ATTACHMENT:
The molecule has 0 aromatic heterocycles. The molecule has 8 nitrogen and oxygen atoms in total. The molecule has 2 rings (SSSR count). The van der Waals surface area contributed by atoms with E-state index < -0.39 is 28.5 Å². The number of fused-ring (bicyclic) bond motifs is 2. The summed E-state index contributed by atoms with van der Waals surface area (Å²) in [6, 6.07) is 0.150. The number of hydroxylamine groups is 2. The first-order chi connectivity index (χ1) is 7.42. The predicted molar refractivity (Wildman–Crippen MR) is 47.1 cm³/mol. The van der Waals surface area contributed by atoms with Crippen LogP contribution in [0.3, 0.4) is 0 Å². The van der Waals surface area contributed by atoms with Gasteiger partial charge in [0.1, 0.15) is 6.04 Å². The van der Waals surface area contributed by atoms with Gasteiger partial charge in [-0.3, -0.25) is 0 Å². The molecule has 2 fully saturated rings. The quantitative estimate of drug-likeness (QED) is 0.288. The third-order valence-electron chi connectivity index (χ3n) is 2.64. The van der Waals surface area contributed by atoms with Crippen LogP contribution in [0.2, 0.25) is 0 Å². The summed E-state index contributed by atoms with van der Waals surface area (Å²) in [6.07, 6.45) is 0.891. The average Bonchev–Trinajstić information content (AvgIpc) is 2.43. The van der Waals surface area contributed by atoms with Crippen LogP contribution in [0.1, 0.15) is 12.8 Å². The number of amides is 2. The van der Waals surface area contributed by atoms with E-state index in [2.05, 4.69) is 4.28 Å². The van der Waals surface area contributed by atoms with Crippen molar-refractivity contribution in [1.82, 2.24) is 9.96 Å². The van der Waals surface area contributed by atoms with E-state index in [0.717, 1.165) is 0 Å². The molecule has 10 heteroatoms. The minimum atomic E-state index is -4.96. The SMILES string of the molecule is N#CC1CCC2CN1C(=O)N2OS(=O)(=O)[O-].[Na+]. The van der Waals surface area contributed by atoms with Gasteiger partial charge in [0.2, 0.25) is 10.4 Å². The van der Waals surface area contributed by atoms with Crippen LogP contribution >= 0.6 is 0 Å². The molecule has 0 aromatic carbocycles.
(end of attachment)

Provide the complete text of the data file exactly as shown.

The molecule has 0 aromatic heterocycles. The molecule has 8 nitrogen and oxygen atoms in total. The molecule has 2 rings (SSSR count). The van der Waals surface area contributed by atoms with E-state index < -0.39 is 28.5 Å². The number of fused-ring (bicyclic) bond motifs is 2. The summed E-state index contributed by atoms with van der Waals surface area (Å²) in [6, 6.07) is 0.150. The number of hydroxylamine groups is 2. The first-order chi connectivity index (χ1) is 7.42. The predicted molar refractivity (Wildman–Crippen MR) is 47.1 cm³/mol. The van der Waals surface area contributed by atoms with Crippen LogP contribution in [0.3, 0.4) is 0 Å². The van der Waals surface area contributed by atoms with Gasteiger partial charge in [0.1, 0.15) is 6.04 Å². The van der Waals surface area contributed by atoms with Gasteiger partial charge in [-0.3, -0.25) is 0 Å². The molecule has 2 fully saturated rings. The quantitative estimate of drug-likeness (QED) is 0.288. The third-order valence-electron chi connectivity index (χ3n) is 2.64. The van der Waals surface area contributed by atoms with Crippen LogP contribution in [0.2, 0.25) is 0 Å². The summed E-state index contributed by atoms with van der Waals surface area (Å²) in [6.07, 6.45) is 0.891. The average Bonchev–Trinajstić information content (AvgIpc) is 2.43. The van der Waals surface area contributed by atoms with Crippen LogP contribution in [0.1, 0.15) is 12.8 Å². The number of amides is 2. The van der Waals surface area contributed by atoms with E-state index in [2.05, 4.69) is 4.28 Å². The van der Waals surface area contributed by atoms with Crippen molar-refractivity contribution in [1.82, 2.24) is 9.96 Å². The van der Waals surface area contributed by atoms with E-state index in [0.717, 1.165) is 0 Å². The molecule has 10 heteroatoms. The minimum atomic E-state index is -4.96. The SMILES string of the molecule is N#CC1CCC2CN1C(=O)N2OS(=O)(=O)[O-].[Na+]. The van der Waals surface area contributed by atoms with Gasteiger partial charge in [0.2, 0.25) is 10.4 Å². The van der Waals surface area contributed by atoms with Crippen LogP contribution >= 0.6 is 0 Å². The molecule has 0 aromatic carbocycles.